Understanding interstrand crosslink repair in Drosophila
What happens when DNA becomes damaged? One OU PhD student explains how studying interstrand crosslinks in fruit flies has exploited similar human disorders.
Genomic stability and DNA repair are key factors in human health. When repair mechanisms are defective, humans become predisposed to a range of cancers. One kind of DNA damage for which effective repair is vital to humans, crosslinking of DNA. This occurs when various agents react with two different position in the DNA; in opposite strands of the DNA it is known as an interstrand crosslink (ICL). The presence of ICL results in replication arrest and cell death if the crosslink is not repaired. Repair of the ICL is highly complicated and involves a number of factors. Defects in repair mechanisms are seen in human disorders such as Fanconi anaemia and Werner syndrome. Our investigation focuses on the role of two related 3’-5’ endonucleases, EXDL2 and WRN exonuclease. Mainly focusing on the exact mechanism of expression in certain stages of the cell cycles in flies which are double mutant for both exonucleases. Hence providing a deeper knowledge of ICL repair process relating to ageing and cancer therapy.
Interstrand crosslinks (ICLs) are induced by different chemical agents which result in complementary strands of DNA becoming covalently bonded. These highly toxic DNA lesions negatively affect a series of normal DNA copying processes; such as transcription and replication by inhibiting DNA strand separation. Hence, leading to cell death.
This project exploits the genetic similarities between the fruit fly (Drosophila melanogaster) and humans in order to investigate and understand the role of the two related 3’-5’ exonucleases, CG7670 and CG6744 exonuclease, in the repair of interstrand crosslinks (ICL) in the fruit fly. Based on protein sequence and biochemical similarity the two exonucleases are closely associated with it human counterpart hence have been designated as DMWRNexo and DmEXDL2 respectively.
We can make use of genetic markers to reveal genomic instability in flies, DNA damage can be confirmed by the presence of physical characteristics (phenotype). Normal hair phenotype shows a single hair per cell on the wing surface, abnormal phenotype is represented by seeing two or more wing hairs per cells.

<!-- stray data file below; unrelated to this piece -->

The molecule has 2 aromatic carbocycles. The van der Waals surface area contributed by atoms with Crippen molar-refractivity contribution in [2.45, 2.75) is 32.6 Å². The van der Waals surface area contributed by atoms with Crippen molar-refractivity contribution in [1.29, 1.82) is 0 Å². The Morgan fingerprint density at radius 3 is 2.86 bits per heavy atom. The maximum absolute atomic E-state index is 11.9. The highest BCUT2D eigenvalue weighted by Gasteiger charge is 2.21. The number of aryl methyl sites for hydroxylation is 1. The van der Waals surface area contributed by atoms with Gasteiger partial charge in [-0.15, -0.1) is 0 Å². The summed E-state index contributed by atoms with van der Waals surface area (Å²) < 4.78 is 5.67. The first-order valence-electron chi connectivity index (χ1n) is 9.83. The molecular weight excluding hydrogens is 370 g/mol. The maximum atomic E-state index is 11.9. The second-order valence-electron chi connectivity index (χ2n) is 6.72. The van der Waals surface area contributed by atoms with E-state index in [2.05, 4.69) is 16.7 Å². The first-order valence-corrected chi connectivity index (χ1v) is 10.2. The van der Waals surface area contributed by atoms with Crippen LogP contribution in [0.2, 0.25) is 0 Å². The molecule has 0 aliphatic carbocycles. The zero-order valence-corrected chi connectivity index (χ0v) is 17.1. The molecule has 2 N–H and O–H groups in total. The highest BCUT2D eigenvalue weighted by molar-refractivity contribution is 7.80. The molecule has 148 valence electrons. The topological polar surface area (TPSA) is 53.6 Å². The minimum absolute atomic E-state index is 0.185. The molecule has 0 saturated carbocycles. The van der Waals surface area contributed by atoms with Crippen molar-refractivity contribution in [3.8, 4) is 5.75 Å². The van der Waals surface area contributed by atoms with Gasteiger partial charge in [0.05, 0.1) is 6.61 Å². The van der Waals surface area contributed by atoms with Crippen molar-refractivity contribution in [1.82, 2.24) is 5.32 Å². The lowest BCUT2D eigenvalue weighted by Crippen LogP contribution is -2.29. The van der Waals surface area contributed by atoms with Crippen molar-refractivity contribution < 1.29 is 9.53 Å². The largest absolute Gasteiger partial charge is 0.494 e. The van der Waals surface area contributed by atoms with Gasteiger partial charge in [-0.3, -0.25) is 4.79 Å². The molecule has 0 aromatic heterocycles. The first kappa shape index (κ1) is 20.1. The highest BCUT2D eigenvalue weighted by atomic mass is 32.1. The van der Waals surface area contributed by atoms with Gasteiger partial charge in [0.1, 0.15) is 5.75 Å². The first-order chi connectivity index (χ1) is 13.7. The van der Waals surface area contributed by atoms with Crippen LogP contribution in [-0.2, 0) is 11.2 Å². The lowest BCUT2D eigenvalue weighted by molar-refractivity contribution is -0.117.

It has been previously established that flies mutant for EXDL2 (DmEXDL2) have elevated rates of genomic instability resulting from chromosome breakage and loss of the acentric fragments, in contrast to WRNexo (DmWRNexo) mutants which results in increased mitotic exchange, both exonucleases play significant roles in the repair of ICL.
Further assessment of the double mutant will help to determine if the two exonuclease operate on the same or different pathway of DNA repair in general and ICL repair in particular. Their similarities will be explored specifically the presence of expression in certain moments of the cell cycle. Cell cycle specificity can be investigated by analysing genetic and biochemistry interaction with known protein in the standard pathway of DNA repair.
These findings will have significant implications in understanding the complex process of ICL repair in humans. This repair process to damaged DNA is well-regulated, however when the damage gets to a critical level, cell division halts preventing continuous replication of damage cells which is seen in normal ageing. Moreover, in Werner syndrome, a disorder that results in premature ageing (adult progeria), patients have a defect (mutation) in the WRN gene.
Werner syndrome is characterized by the appearance of premature aging, therefore used as a model for understanding normal ageing process. In addition research into ICL repair mechanism enhances the understanding of cancer therapies that rely on ICL induction, such as genotoxic chemotherapy where ICL induction is used to kill highly proliferative cancer cells and could provide novel insights into drug resistance. Alternatively WRN and EXDL2 inhibitor can be explored as a possible therapeutic agents, resulting in a combination therapy which requires very low doses of extremely toxic crosslinking agents, hence might have great potentials for developing safer and more effective strategies for cancer.